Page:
There are quite many ways to increase PC hardware performance in terms of the speeds of writing and accessing files. It depends on the situations of the markets, technology standards, user requirements, etc., but I think the most important factor is always budget.
NAND and DRAM can be employed to increase storage performance in various ways. Many of the latest Samsung SSD products offer, for example, features like RAPID Mode. Latest PC operating system software such as Windows 8.1 and OS X 10.9 Mavericks are able to utilize SSD technology in more creative ways though many of their innovative aspects were pioneered by third-party applications in the past.
RAID in both hardware and software have become first emerging, later popular, and redundant in more recent years. It was developed as a redundant technology to make better use of one of the slowest hardware components in PC and server. SSD in 2005 was not considered to provide faster sequential writing speed than striped SCSI HDD drives. By 2011 or so, even many of the cheapest SSD drives were reaching 200MB/s without need of being RAIDed. The norm in late 2013 is 550MB/s and I predict it will be between 1GB/s and 4GB/s in the next few years. Considering the rates of NAND evolution and commercialization into the form of SSD products in PC and server and other types devices, I judge RAID for most users has become redundant. There were many RAID users among the early adopters of Mtron and Samsung SLC NAND-based SSD devices. Capacity per unit tended to be 32GB and 64GB. 128GB was rare. That was when IOPS for SSD seemed to be the only benefit of adopting SSD (other than ergonomic and environmental considerations such as noise, energy consumption, weight, etc.) Most of them still use SSD as booting drive, but now as an independent volume.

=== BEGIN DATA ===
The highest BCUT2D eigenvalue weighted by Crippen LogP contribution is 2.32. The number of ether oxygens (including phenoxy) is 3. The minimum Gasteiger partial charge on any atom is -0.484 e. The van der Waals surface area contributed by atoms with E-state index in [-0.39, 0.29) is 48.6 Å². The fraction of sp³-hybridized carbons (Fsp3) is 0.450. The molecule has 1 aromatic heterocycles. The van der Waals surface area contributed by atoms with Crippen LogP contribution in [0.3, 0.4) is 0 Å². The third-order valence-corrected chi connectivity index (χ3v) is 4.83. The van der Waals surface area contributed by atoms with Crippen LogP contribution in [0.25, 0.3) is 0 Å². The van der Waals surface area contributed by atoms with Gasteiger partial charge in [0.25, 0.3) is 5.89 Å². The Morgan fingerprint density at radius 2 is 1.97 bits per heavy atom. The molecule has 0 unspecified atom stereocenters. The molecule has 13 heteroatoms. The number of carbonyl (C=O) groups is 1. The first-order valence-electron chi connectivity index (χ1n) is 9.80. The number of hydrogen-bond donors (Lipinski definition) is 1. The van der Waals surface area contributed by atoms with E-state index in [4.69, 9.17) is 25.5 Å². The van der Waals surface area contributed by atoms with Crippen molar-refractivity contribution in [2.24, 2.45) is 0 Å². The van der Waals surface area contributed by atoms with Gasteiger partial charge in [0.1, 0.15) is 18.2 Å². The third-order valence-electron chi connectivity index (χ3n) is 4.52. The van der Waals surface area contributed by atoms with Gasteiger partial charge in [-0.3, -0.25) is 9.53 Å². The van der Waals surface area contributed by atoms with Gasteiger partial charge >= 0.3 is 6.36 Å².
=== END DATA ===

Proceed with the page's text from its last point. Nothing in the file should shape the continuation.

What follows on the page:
If you want and need more raw performance, choose PCIe instead of SATA. If you want additional capacity for video files, add Thunderbolt or at least USB 3.0 external enclosure with a few 4TB or 6TB HDD drives inside. More RAM and more RAM for caching and RAM drive/disk are always good as long as the software is stable and reliable, but you have to pay double the amount of cash now then one year ago and it is only reasonable to expect at least some of the 20nm DDR 3 modules now being sold and not-yet-released 20nm and 14nm DDR 4 modules will cost far lower than ever.
SSHD is basically a combination of HDD + NAND + DRAM. Apple's Fusion Drive is one such solution, but Apple moved to PCIe SSD this year though Fusion Drive was superior to other SSHD solutions. Seagate has, of course, different things to say: http://storageeffect.media.seagate.com/2012/10/storage-effect/apple-fusion-drive-or-seagate-sshd-is-there-a-difference/
My advice is don't pay too much for a HDD (SSHD from my views is HDD, not SSD, a somewhat better cached HDD maybe, and there's nothing such as a "hybrid") and don't pay too much for a SSD as it has already become ubiquitous and companies like Samsung have been very much committed to the technology having invested tens of billions in US dollars into the R&D and building manufacturing facillities so cost for superior specifications will continue to fall.